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Classical 101

Chopin Year 2010: The Year of the Waltz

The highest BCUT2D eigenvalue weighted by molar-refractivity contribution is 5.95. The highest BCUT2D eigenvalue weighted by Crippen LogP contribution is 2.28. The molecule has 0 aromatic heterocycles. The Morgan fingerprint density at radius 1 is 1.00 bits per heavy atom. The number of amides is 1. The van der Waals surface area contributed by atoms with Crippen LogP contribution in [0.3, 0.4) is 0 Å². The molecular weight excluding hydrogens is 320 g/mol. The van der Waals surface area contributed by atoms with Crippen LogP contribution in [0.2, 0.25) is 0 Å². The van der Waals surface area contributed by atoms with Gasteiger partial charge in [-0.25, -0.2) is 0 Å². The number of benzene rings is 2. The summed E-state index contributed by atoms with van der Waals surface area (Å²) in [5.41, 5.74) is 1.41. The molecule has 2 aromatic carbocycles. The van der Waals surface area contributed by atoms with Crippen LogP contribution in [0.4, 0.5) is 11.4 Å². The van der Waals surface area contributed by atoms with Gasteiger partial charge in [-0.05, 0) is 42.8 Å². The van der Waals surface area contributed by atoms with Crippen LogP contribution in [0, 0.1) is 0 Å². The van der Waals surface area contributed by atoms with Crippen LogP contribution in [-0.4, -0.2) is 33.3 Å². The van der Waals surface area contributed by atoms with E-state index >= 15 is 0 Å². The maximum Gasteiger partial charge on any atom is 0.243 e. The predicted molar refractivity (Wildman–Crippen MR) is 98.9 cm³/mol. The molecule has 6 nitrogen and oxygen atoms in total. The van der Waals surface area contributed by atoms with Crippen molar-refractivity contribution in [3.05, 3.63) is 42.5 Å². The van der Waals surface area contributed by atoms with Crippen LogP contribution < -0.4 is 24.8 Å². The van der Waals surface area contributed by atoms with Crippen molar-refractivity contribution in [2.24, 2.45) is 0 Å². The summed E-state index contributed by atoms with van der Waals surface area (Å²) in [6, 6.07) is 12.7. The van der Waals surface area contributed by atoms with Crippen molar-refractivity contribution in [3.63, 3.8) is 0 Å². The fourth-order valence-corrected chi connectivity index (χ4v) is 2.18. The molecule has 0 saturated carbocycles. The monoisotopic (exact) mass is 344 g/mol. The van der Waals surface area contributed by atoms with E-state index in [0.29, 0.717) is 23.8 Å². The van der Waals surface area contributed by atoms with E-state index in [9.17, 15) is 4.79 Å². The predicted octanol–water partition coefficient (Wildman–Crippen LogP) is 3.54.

NINE FRIGGIN' AUDIO PIECES, ALL MUSIC     A deluge of classical music recordings washes over my desk in the normal course of things here in my corner. Recently, any number of CDs containing Frédéric Chopin's waltzes have surfaced amidst the flotsam and jetsam of this happy influx of recorded sound, and I've wondered why. It's possible, indeed likely, that artists and record labels are rolling out all manner of Chopiniana to capitalize on the bicentenary of the composer's birth, 1 March 2010. And, given that Chopin's music is gorgeous stuff that has stood the test of time, why shouldn't they? But perhaps a better question: why Chopin's waltzes, specifically? Over the span of his 39 all-too-brief years on our planet, Chopin composed 36 waltzes, though for various reasons only 18 remain available to performers and scholars. In my recent romps through recordings of these dances, I have experienced not just lovely, graceful music that could be (and, in ballet classes everywhere, is) waltzed to, but rather the full range of human emotion and expression - elation, joy, nostalgia, melancholy, sorrow, affirmation. These short works may masquerade as light and airy diversions, but scratch their pretty surfaces and you'll see they offer profound reflections on moving (dancing?) through life. For the depth of expression Chopin achieves in his essays in the genre, I proclaim Chopin Year 2010 The Year of the Waltz. So let's explore Chopin's waltzes by way of some great recordings of them. Chopin's first numbered waltz (though not the first he composed), Op. 18, is bold and affirmative. He composed it when he was 21, flush with the assurance of his talent and young enough still to be certain of his immortality. The repeated-note fanfare at the work's beginning trumpets the arrival of a hero. In Gilmore Artist and noted Chopin interpreter Ingrid Fliter's hands (from her 2009 recording of the complete Chopin waltzes), this waltz is a testament to invincibility: [audio:297-ss-11.mp3] In a similar vein, Chopin's Waltz, Op. 34, No. 1 grabs life by the hand and whisks it to the dance floor. Hear how pianist Martha Argerich calls to mind at once the committed footwork of the mazurka of Chopin's native Poland and the heady breathlessness of the Viennese waltz: [audio:522-bb-15.mp3] But contrast the exuberant footsteps of this waltz with the more timid paddings of its opusmate, Op. 34, No. 2.  This work takes the waltz out of the gilded Viennese ballroom and into the intimate space of our interior landscape.  Claudio Arrau's interpretation of this waltz conveys the inwardness and quiet dignity of the piece more honestly than any other recorded interpretation I know: [audio:886-n-3.mp3] With his waltz Op. 64, No. 2 Chopin presses even more firmly on our humanity. This waltz, one of Chopin's best known works, teaches us that music has memory: it breaks our hearts with its nostalgic yearning for the day when our own dance was free and full of life. Here's the waltz's opening, again performed by Claudio Arrau: [audio:886-n-7.mp3] . . . and now what may well be the most famous phrases in all of Chopin's output, the point in Op. 64, No. 2 when the dancer nearly shakes the doldrums and breaks free into a solo waltz, only to be partnered again by longing for what cannot be regained: [audio:866-n-7-middle.mp3] While Op. 64, No. 2 dwells in the past, Chopin's waltz Op. 69, No. 2 dances straight into the sorrow of the present. Over the course of the waltz, the dancer grabs at happiness, but it is only an illusion. He comes to rest in the quiet solitude of melancholy. Here again is pianist Ingrid Fliter at the waltz's beginning: [audio:297-ss-10.mp3] Chopin balances these heavy scales with his waltz Op. 64, No. 1. This music is joy unbridled, shouted from the rooftops. Here is pianist Alexandre Tharaud (from his 2006 recording of Chopin's complete waltzes, recently re-released): [audio:340-ss-12.mp3] And finally, for our exploration, we come to Chopin's waltz in E minor, KK IVa, No. 15. This waltz traverses the darkness and light that are life. Here pianist Alice Sara Ott, in yet another 2009 recording of Chopin's complete waltzes, dips deeply into the wells of passionate abandon that begin and end the piece: [audio:269-ss-18-opening.mp3] And Ott again with the graceful elegance of the waltz's middle section: [audio:269-ss-18-middle.mp3] In this video Ott explains what she sees as the political significance of playing Chopin's waltzes in Poland. Ott also shares the story of what she calls her "personal farewell waltz:" [youtube RfM7_1shPQg 490 344] We could go on and on like this forever. But in Chopin Year 2010 I hope you'll take a few moments to exlore the world on your own through Chopin's waltzes. And as the song goes, I hope you dance. Happy birthday, Frédéric.